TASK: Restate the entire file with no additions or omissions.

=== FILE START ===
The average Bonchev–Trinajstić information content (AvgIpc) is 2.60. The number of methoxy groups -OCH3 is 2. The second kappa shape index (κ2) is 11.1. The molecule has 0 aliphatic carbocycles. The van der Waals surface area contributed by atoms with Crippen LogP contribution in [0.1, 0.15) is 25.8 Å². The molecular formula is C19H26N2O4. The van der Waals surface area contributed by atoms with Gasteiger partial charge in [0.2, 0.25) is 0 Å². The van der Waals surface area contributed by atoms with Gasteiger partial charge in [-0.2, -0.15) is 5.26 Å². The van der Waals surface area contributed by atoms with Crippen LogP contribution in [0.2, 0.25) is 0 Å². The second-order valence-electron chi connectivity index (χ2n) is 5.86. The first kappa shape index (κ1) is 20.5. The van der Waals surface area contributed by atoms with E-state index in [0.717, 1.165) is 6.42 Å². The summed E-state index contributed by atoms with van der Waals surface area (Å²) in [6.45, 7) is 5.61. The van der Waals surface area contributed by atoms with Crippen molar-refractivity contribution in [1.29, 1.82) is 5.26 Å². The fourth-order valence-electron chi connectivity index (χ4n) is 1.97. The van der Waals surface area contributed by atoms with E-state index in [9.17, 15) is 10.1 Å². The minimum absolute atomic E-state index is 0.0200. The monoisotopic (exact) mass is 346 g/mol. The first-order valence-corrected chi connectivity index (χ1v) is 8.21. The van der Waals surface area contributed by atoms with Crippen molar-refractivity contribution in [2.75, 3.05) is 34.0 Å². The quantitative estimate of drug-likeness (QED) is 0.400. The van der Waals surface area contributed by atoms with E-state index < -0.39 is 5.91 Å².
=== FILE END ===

The average Bonchev–Trinajstić information content (AvgIpc) is 2.60. The number of methoxy groups -OCH3 is 2. The second kappa shape index (κ2) is 11.1. The molecule has 0 aliphatic carbocycles. The van der Waals surface area contributed by atoms with Crippen LogP contribution in [0.1, 0.15) is 25.8 Å². The molecular formula is C19H26N2O4. The van der Waals surface area contributed by atoms with Gasteiger partial charge in [0.2, 0.25) is 0 Å². The van der Waals surface area contributed by atoms with Gasteiger partial charge in [-0.2, -0.15) is 5.26 Å². The van der Waals surface area contributed by atoms with Crippen LogP contribution in [0.2, 0.25) is 0 Å². The second-order valence-electron chi connectivity index (χ2n) is 5.86. The first kappa shape index (κ1) is 20.5. The van der Waals surface area contributed by atoms with E-state index in [0.717, 1.165) is 6.42 Å². The summed E-state index contributed by atoms with van der Waals surface area (Å²) in [6.45, 7) is 5.61. The van der Waals surface area contributed by atoms with Crippen molar-refractivity contribution in [1.29, 1.82) is 5.26 Å². The fourth-order valence-electron chi connectivity index (χ4n) is 1.97. The van der Waals surface area contributed by atoms with E-state index in [9.17, 15) is 10.1 Å². The minimum absolute atomic E-state index is 0.0200. The monoisotopic (exact) mass is 346 g/mol. The first-order valence-corrected chi connectivity index (χ1v) is 8.21. The van der Waals surface area contributed by atoms with Crippen molar-refractivity contribution in [2.75, 3.05) is 34.0 Å². The quantitative estimate of drug-likeness (QED) is 0.400. The van der Waals surface area contributed by atoms with E-state index < -0.39 is 5.91 Å².